Oak Ridge National Laboratory (ORNL)
Temperature Self-Regulation for Large-Format Li-Ion cells
Oak Ridge, TN
10/01/2012 to 09/30/2014
Today's electric vehicle batteries are expensive and prone to unexpected failure. Batteries are complex systems, and developing techniques to cost-effectively monitor and manage important performance measures while predicting battery cell degradation and failure remains a key technological challenge. There is a critical need for breakthrough technologies that can be practically deployed for superior management of both electric vehicle batteries and renewable energy storage systems.
Project Innovation + Advantages:
ORNL is developing an innovative battery design to more effectively regulate destructive isolated hot-spots that develop within a battery during use and eventually lead to degradation of the cells. Today's batteries are not fully equipped to monitor and regulate internal temperatures, which can negatively impact battery performance, life-time, and safety. ORNL's design would integrate efficient temperature control at each layer inside lithium ion (Li-Ion) battery cells. In addition to monitoring temperatures, the design would provide active cooling and temperature control deep within the cell, which would represent a dramatic improvement over today's systems, which tend to cool only the surface of the cells. The elimination of cell surface cooling and achievement of internal temperature regulation would have significant impact on battery performance, life-time, and safety.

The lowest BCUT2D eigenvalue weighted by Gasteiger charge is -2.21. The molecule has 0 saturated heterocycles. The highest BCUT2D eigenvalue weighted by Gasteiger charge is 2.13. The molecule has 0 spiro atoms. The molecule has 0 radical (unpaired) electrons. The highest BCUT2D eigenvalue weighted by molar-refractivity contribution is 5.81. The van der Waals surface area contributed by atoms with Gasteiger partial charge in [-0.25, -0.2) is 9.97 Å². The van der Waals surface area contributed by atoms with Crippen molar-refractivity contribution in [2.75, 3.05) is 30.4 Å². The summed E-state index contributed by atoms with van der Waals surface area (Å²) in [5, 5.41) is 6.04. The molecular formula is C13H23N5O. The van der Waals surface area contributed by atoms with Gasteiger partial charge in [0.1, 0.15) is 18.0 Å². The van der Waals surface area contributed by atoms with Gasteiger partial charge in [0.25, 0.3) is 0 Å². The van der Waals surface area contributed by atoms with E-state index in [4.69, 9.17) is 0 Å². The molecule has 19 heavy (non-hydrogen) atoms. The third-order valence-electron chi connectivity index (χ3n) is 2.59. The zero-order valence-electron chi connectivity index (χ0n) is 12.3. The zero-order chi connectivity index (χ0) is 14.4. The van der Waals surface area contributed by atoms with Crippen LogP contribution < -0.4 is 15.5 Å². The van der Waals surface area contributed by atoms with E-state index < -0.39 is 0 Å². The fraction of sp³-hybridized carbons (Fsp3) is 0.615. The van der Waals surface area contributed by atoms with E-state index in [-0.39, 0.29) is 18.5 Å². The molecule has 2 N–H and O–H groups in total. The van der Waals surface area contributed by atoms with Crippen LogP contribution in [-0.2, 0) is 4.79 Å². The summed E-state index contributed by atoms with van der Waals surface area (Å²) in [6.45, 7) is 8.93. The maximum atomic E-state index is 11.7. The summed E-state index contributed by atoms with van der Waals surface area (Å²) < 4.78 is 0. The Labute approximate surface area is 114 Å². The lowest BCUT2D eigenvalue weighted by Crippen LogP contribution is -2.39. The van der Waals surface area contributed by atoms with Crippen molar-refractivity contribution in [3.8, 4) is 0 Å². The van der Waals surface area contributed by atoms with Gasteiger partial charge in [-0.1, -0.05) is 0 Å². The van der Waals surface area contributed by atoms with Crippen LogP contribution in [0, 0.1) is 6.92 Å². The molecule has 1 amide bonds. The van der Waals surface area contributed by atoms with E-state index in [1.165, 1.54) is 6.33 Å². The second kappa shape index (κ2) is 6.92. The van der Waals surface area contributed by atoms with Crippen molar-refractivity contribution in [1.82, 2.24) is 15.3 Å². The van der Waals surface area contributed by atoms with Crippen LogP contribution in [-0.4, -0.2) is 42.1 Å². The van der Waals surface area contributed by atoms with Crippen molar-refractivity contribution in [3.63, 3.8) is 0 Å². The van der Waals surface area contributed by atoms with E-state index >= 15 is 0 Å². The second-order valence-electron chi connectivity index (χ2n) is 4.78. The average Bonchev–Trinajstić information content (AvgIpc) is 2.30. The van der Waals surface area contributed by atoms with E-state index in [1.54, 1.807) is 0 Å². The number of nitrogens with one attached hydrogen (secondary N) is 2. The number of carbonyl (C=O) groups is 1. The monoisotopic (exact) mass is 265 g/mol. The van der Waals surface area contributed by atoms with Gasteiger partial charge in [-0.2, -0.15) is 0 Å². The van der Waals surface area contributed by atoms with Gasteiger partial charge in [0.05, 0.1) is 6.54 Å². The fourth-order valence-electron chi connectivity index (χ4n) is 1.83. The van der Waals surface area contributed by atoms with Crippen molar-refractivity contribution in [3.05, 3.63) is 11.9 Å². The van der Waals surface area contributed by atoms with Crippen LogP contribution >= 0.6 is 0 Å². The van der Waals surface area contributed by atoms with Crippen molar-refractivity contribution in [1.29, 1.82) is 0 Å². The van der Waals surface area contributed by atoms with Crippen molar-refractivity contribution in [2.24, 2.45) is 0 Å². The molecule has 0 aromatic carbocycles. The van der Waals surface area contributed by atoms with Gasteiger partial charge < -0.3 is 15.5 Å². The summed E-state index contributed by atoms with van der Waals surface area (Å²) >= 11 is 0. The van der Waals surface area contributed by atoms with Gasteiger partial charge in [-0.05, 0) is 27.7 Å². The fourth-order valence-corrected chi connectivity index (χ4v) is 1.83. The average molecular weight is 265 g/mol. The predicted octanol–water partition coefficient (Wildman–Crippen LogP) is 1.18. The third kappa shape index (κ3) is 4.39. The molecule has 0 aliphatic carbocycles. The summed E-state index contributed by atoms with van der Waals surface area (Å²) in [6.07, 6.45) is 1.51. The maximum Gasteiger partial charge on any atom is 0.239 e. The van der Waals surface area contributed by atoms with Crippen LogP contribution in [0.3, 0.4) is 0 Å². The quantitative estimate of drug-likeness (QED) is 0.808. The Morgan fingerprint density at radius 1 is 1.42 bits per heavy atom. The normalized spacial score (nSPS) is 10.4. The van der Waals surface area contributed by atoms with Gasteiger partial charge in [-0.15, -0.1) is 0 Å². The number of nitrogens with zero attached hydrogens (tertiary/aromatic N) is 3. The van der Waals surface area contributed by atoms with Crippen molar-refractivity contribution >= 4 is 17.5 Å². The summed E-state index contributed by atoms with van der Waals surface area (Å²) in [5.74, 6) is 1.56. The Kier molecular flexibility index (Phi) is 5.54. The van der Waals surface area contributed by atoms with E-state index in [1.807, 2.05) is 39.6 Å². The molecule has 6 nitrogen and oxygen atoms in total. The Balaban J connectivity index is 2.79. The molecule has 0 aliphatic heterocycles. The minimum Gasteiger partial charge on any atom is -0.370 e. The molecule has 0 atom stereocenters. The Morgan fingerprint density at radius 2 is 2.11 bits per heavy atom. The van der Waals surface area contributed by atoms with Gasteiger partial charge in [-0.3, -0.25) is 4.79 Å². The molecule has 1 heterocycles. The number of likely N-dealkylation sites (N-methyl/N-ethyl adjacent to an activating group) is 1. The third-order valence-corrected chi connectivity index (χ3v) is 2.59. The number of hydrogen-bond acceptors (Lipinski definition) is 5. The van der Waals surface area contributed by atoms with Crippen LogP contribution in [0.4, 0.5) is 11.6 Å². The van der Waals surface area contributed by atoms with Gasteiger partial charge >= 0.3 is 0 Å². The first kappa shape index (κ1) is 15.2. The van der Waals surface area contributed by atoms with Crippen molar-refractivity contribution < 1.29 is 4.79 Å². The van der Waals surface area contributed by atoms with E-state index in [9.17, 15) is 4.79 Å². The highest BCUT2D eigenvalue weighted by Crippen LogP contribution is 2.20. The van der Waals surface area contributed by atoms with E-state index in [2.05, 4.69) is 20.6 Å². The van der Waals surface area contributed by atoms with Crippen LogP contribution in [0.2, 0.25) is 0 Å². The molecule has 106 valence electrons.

If successful, ORNL's temperature-regulated Li-Ion cells would increase cooling efficiency and result in better battery performance at substantial system-level cost savings.
Advances in energy storage management could reduce the cost and increase the adoption of electric vehicles and renewable energy storage technologies, which in turn would reduce our nation's dependence on foreign sources of energy.
Enabling alternatives to conventional sources of energy could insulate consumers, businesses, and utilities from unexpected price swings.
Improving the reliability and safety of electric vehicles and renewable energy storage facilities would enable more widespread use of these technologies, resulting in a substantial reduction in carbon dioxide emissions.